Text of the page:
Thanksgiving week 2013
Brad Pitt. Newt Gingrich. Sylvester Stallone. George W. Bush. Eminem. Franklin Delano Roosevelt, Jr. Frances Bean Cobain. They have much in common with us. They all experienced embarrassment at the hands…or mouths…of their mothers. It used to be more embarrassing for celebrities but now – with the maternal mastering of Facebook and Twitter – mothers can also embarrass us to the world.
Sissy and I have set up folding tables across my small living room as we prepare for the coming feast. The Big Kids are out on South Beach. Baby J and my son used to be the Little Kids. Then my ex had two children who became the Little Kids thus elevating the older two to the level of Medium Kids. When our recently discovered sister Dina had a son and then a daughter – these children evolved into the new Little Kids On The Block. Everyone moved up a level. The Medium Kids are now campaigning to become Big Kids but you really do not get that title until you are old enough to get into some kind of trouble, triggering your parents to admonish, “You are too BIG to be giving me all of this aggravation!”
Tonight Sissy and I are prepping solo. Mom is recovering from her surgery and doesn’t want us to change our plans. “I’m sitting this one out. I just want to rest, recover and read.” We will have a houseful of guests even though Dad will be in St. Petersburg. The last two years our parents have stayed home because Olivia gets nervous if she has to get all dressed up and go on a long trip.
Olivia is their fancy-dress-wearing dog. She has a terrible underbite and is shaped like a toppled over question mark but we are never to insult her.
“Don’t listen to them, Olivia!” Mom tells her. “They’re all jealous because you’re so pretty!” Mom has pictures of Olivia all over the house. Olivia with Santa, Olivia at the beach, Olivia wearing bows. I have inquired about the whereabouts of our pictures.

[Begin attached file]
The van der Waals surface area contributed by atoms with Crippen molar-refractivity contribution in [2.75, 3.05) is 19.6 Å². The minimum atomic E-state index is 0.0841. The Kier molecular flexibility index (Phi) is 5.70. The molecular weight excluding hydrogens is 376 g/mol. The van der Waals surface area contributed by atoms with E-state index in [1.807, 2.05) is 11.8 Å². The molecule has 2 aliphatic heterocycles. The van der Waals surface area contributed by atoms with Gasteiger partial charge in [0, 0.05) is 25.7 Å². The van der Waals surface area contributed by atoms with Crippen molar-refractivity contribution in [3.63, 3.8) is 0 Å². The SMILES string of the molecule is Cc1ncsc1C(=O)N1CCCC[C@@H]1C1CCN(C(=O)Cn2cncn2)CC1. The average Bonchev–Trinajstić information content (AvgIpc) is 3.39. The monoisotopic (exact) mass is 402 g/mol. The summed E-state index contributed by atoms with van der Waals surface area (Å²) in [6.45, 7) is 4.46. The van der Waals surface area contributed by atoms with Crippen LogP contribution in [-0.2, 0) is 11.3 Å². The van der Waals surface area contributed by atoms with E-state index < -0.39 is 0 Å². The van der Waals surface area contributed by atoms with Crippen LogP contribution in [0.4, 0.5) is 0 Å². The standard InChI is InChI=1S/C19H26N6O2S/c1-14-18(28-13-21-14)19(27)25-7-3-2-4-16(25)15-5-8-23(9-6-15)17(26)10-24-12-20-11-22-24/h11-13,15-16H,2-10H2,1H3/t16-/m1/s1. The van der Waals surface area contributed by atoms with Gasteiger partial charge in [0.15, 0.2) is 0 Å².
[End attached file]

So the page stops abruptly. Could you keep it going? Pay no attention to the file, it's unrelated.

“Oh, they’re around,” Mom says casually. We have been replaced and I secretly think Olivia’s underbite is her way of mocking us.
Truly, it is just too far a trip, so Dad will have Thanksgiving with his daughter and her family where he will have only one well behaved Big Kid at the table instead of my house – which he calls “The Circus.” Family, exes, crew folks, Big and Medium kids. We understand. He and Mom can play ringmasters when we all converge on them at Christmas.
Sissy and I wonder about the Time Capsule.
The Time Capsule (really just a thick envelope of sealed envelopes) has been found. I’d wanted to have the participants add little items, just like the old elementary school project. But much like with my son’s first-grader class, that idea never really got any viable traction.
“What kind of thing?” Dad demanded. “Like money? I’m not putting money in there. In ten years these kids better have jobs!”
“No Dad, not money. Something special, a small thing like…”
“I’ll tell you something else, you can’t put food in there. Food will rot and then you’ll get rats. Terrible idea!”
I was getting exasperated. “I didn’t ask you to put FOOD in a Time Capsule!”
“You don’t know if there will even be food in ten years!” Nana interrupted. “I was reading about food shortages all over the world. By 2005 we may have to resort to cannibalism!”
“Oh for God’s sake, Alice! What the hell is the matter with you?” Dad is not a huge Nana fan. He turns the television volume up.
Nana leans in to me and jerks a thumb in Dad’s direction. “Soylent Green is people!” she stage whispered.
“Nana, ‘Soylent Green’ is just a movie!”
She shook her head. “So YOU say! I say cannibalism! Put some Twinkies in there. My research shows they last one thousand years because they are made out of petroleum.”
“RATS!!!” Dad bellowed.
I gave up. No trinkets or treasures. “Just write the letters please, Dad.”
On the patio, Mom was working on her letters to the grandchildren, several who had not been on their best stellar behavior of late. She tapped her pen against her chin. “What should I write?”
Thanksgiving week 2013